According to an embodiment of the present invention—the prior art design “B” discussed above in conjunction with FIGS. 2A through 2D, is improved upon by providing a longitudinal member that extends from the gate area and connects with the cross-member or bridge 27. The longitudinal member is disposed between the two arms of the tongs and is configured by design to affect both the molding process by altering the nature and position of flow front intersections, and the performance of the molded article, by stiffening the base of the tongs, so as to inhibit failures in that area of the tongs during use. In particular, the longitudinal member is adapted to prevent or at least minimize the formation of central weld-lines in bridge 27 during mold-filling, which render bridge 27 susceptible to failure and crack propagation during use.

According to another embodiment of the present invention there is provided a reinforcing wall extending from the gate area of the tongs and disposed in the plane of the tongs between the arms so as to connect the arms together proximate to the fulcrum end. Thus, the reinforcing wall extends in both longitudinal and transverse directions to cross-connect the side arms of the tongs a short distance from the fulcrum end of the tongs, and is connected directly to the fulcrum end and the gate area of the tongs. The length of the reinforcing wall along the centerline or longitudinal axis of the tongs is less than 40% of overall length of the tongs and preferably less than about 20% of the overall length of the tongs. Since the reinforcing wall extends in both longitudinal and transverse directions from the gate area of the tongs, centerline mold weld-lines or fault-lines characteristic of tongs having bridge members not longitudinally connected to the fulcrum end, are minimized. The reinforcing wall in some embodiments may be characterized as a web-like membrane or a relatively thin, structural component that is in-plane or coplanar to the plane of the tongs. In other embodiments, the reinforcing wall may be in the form of a relatively thin membrane with stiffeners extending in a direction transverse to the plane of the membrane. In still other embodiments, the reinforcing member may comprise a plurality of membrane and stiffening elements.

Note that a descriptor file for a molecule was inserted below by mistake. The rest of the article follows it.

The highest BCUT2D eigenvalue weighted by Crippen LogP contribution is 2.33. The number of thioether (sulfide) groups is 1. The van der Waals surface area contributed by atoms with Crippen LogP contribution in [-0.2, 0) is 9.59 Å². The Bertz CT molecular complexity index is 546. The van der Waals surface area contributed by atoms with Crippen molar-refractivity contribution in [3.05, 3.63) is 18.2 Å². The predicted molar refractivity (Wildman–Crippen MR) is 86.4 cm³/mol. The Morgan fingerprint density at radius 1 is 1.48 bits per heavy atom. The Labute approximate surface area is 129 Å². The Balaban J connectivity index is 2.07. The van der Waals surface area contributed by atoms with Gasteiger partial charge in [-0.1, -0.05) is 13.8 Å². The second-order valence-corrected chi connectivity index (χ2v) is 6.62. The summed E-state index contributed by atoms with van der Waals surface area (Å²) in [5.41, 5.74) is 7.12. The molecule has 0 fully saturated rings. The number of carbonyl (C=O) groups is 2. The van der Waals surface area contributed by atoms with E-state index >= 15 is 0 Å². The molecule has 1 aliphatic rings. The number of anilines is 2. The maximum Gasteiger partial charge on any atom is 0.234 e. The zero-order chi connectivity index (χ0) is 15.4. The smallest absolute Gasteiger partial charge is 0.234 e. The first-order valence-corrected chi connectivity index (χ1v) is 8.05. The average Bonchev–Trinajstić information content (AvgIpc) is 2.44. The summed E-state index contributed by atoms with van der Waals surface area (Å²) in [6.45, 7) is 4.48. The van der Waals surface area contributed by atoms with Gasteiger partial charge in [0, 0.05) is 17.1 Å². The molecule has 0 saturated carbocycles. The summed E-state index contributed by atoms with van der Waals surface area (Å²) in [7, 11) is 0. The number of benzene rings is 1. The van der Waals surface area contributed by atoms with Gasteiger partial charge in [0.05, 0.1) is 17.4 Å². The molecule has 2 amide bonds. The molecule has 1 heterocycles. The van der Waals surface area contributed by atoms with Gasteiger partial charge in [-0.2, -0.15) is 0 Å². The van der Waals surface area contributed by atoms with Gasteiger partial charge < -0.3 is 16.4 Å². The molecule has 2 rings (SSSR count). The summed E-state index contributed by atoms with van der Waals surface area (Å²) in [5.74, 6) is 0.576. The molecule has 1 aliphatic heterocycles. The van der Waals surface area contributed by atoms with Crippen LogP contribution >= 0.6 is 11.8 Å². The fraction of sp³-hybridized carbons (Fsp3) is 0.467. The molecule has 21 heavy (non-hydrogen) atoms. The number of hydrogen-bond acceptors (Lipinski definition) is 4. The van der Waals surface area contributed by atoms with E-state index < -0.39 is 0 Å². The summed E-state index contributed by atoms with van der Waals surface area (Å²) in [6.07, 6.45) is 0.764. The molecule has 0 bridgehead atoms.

According to yet another embodiment of the present invention, the reinforcing wall is not completely solid but includes a pair of openings disposed on either side of a central longitudinal member. In a variant of this embodiment the reinforcing wall may include a plurality of paired openings. Thus, a first set of openings can be disposed between the longitudinal member and one side-arm of the tongs and the second set of openings can be disposed between the longitudinal member and another side-arm of the tongs. Although not necessary, it would be desirable for resin-flow-balancing purposes that the openings are symmetrically disposed about the longitudinal member. The longitudinal member can be in the form of a rib or beam. In this construction, the longitudinal member provides a structural feature to improve stiffness of the tongs and also serves as a flow channel during mold filling and thereby effectively eliminates any flow front intersection weld-lines from the central area of the reinforcing wall.